Follow us:

Education Lab Blog

Education Lab is a yearlong project to spark meaningful conversations about education solutions in the Pacific Northwest.

April 7, 2014 at 5:00 AM

Looking to complete that degree? UW adds another online option

Mark Weber / Op Art

Mark Weber / Op Art

The University of Washington has OK’d the second of two online bachelor’s degree completion programs — one that’s expected to appeal to a broad swath of adult students wanting to earn a diploma from the UW.

The degree, a bachelor of arts in integrated social sciences, is meant to be a flexible, low-cost option for adults who have already earned about two years of college credit or an associate degree.

The classes will be taught by UW faculty members and will include popular upper-level classes from all of the disciplines that comprise the social sciences — including anthropology, communication, economics, history and political science.

The program will cost $199 per credit for Washington residents, or about $9,000 per year for full-time study. (For a comparison, undergraduates who attend the UW full-time in person pay about $12,400 a year in tuition and fees.) Out-of-state students will pay about 10 percent more.

The potential market is huge. Statewide, the UW estimates that about 900,000 adults started college or earned an associate degree at a community college but never earned a four-year degree.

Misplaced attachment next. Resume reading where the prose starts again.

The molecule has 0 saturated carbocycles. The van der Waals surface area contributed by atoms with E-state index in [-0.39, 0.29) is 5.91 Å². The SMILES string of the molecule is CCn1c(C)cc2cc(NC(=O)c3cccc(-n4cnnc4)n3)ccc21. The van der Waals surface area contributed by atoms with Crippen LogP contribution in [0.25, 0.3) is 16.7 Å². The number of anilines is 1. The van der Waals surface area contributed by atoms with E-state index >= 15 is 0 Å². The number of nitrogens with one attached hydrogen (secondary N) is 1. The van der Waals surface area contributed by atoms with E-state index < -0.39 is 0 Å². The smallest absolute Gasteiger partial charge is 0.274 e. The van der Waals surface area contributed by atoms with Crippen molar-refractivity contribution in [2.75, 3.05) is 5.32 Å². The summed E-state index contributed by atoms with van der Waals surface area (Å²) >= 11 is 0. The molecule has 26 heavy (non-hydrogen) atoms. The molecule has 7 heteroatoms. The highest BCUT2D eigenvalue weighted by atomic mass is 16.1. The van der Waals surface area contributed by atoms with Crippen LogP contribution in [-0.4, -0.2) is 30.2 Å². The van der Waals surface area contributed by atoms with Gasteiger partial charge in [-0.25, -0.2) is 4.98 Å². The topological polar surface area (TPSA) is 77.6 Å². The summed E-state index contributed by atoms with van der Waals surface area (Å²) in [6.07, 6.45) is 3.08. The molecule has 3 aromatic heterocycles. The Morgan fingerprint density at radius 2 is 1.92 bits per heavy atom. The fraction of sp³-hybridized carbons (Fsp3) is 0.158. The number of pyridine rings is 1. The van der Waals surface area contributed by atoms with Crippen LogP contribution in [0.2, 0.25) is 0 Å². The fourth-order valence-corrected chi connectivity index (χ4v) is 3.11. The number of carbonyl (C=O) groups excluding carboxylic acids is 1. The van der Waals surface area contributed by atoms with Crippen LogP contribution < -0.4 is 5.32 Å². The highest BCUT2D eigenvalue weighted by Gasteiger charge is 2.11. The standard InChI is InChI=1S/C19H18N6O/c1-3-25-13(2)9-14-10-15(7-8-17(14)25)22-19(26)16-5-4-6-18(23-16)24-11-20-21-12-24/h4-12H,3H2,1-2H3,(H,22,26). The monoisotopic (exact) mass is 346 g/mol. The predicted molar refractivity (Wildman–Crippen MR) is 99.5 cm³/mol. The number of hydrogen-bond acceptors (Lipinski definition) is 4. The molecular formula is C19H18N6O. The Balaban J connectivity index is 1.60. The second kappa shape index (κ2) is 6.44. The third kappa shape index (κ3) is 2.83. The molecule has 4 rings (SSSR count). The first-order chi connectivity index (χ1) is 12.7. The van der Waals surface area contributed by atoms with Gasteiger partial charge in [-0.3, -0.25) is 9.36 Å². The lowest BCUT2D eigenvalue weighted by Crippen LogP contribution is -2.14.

“This is about helping students complete their bachelor’s degrees,” said Matthew Sparke, the inaugural director of the program, in a statement. “And that means offering supportive online mentoring that really gets them to the finish line. We want our students to feel personal success and pride in finishing college as Huskies, with all the distinction that a UW degree represents.”

To be eligible, students need to have earned 75 transferable college credits. Admission will be competitive, and the deadline to apply is May 15. More information is available on the university’s website.

The UW started its first online degree-completion program last year, in early childhood and family studies.

Comments | More in News | Topics: bachelor degree, higher ed, online learning

COMMENTS

No personal attacks or insults, no hate speech, no profanity. Please keep the conversation civil and help us moderate this thread by reporting any abuse. See our Commenting FAQ.



The opinions expressed in reader comments are those of the author only, and do not reflect the opinions of The Seattle Times.


Advertising
The Seattle Times

The door is closed, but it's not locked.

Take a minute to subscribe and continue to enjoy The Seattle Times for as little as 99 cents a week.

Subscription options ►

Already a subscriber?

We've got good news for you. Unlimited seattletimes.com content access is included with most subscriptions.

Subscriber login ►
The Seattle Times

To keep reading, you need a subscription upgrade.

We hope you have enjoyed your complimentary access. For unlimited seattletimes.com access, please upgrade your digital subscription.

Call customer service at 1.800.542.0820 for assistance with your upgrade or questions about your subscriber status.

The Seattle Times

To keep reading, you need a subscription.

We hope you have enjoyed your complimentary access. Subscribe now for unlimited access!

Subscription options ►

Already a subscriber?

We've got good news for you. Unlimited seattletimes.com content access is included with most subscriptions.

Activate Subscriber Account ►